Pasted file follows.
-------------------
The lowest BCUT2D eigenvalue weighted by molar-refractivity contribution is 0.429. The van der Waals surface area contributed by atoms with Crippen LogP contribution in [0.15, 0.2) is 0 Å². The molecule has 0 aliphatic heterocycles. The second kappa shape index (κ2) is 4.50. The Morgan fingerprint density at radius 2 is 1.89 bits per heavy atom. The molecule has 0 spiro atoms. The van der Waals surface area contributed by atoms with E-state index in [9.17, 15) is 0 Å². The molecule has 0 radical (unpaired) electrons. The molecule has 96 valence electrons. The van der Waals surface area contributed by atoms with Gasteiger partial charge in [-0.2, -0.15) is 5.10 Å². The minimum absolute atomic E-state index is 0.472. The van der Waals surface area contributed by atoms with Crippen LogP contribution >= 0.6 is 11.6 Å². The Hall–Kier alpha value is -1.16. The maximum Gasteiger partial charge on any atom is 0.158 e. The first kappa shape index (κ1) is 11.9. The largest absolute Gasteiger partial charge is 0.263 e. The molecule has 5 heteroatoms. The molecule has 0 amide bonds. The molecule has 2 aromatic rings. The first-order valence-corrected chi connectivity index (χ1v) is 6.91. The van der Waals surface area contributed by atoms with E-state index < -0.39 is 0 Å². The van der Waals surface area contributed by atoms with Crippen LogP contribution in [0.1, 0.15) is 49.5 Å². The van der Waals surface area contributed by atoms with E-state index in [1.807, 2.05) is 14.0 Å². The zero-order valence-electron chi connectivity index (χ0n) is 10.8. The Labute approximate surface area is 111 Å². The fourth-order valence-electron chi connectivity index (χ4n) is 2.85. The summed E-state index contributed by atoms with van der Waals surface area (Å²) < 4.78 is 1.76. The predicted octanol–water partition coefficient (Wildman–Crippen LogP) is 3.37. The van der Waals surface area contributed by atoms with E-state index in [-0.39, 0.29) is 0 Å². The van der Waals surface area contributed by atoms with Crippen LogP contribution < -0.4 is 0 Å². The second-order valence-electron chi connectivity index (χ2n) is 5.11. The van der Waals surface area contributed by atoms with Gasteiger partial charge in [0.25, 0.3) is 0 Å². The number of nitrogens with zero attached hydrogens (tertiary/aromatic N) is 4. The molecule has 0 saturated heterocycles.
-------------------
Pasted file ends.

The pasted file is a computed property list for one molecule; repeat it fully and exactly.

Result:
The lowest BCUT2D eigenvalue weighted by molar-refractivity contribution is 0.429. The van der Waals surface area contributed by atoms with Crippen LogP contribution in [0.15, 0.2) is 0 Å². The molecule has 0 aliphatic heterocycles. The second kappa shape index (κ2) is 4.50. The Morgan fingerprint density at radius 2 is 1.89 bits per heavy atom. The molecule has 0 spiro atoms. The van der Waals surface area contributed by atoms with E-state index in [9.17, 15) is 0 Å². The molecule has 0 radical (unpaired) electrons. The molecule has 96 valence electrons. The van der Waals surface area contributed by atoms with Gasteiger partial charge in [-0.2, -0.15) is 5.10 Å². The minimum absolute atomic E-state index is 0.472. The van der Waals surface area contributed by atoms with Crippen LogP contribution >= 0.6 is 11.6 Å². The Hall–Kier alpha value is -1.16. The maximum Gasteiger partial charge on any atom is 0.158 e. The first kappa shape index (κ1) is 11.9. The largest absolute Gasteiger partial charge is 0.263 e. The molecule has 5 heteroatoms. The molecule has 0 amide bonds. The molecule has 2 aromatic rings. The first-order valence-corrected chi connectivity index (χ1v) is 6.91. The van der Waals surface area contributed by atoms with E-state index < -0.39 is 0 Å². The van der Waals surface area contributed by atoms with Crippen LogP contribution in [0.1, 0.15) is 49.5 Å². The van der Waals surface area contributed by atoms with E-state index in [1.807, 2.05) is 14.0 Å². The zero-order valence-electron chi connectivity index (χ0n) is 10.8. The Labute approximate surface area is 111 Å². The fourth-order valence-electron chi connectivity index (χ4n) is 2.85. The summed E-state index contributed by atoms with van der Waals surface area (Å²) < 4.78 is 1.76. The predicted octanol–water partition coefficient (Wildman–Crippen LogP) is 3.37. The van der Waals surface area contributed by atoms with E-state index in [-0.39, 0.29) is 0 Å². The van der Waals surface area contributed by atoms with Crippen LogP contribution < -0.4 is 0 Å². The second-order valence-electron chi connectivity index (χ2n) is 5.11. The van der Waals surface area contributed by atoms with Gasteiger partial charge in [0.25, 0.3) is 0 Å². The number of nitrogens with zero attached hydrogens (tertiary/aromatic N) is 4. The molecule has 0 saturated heterocycles.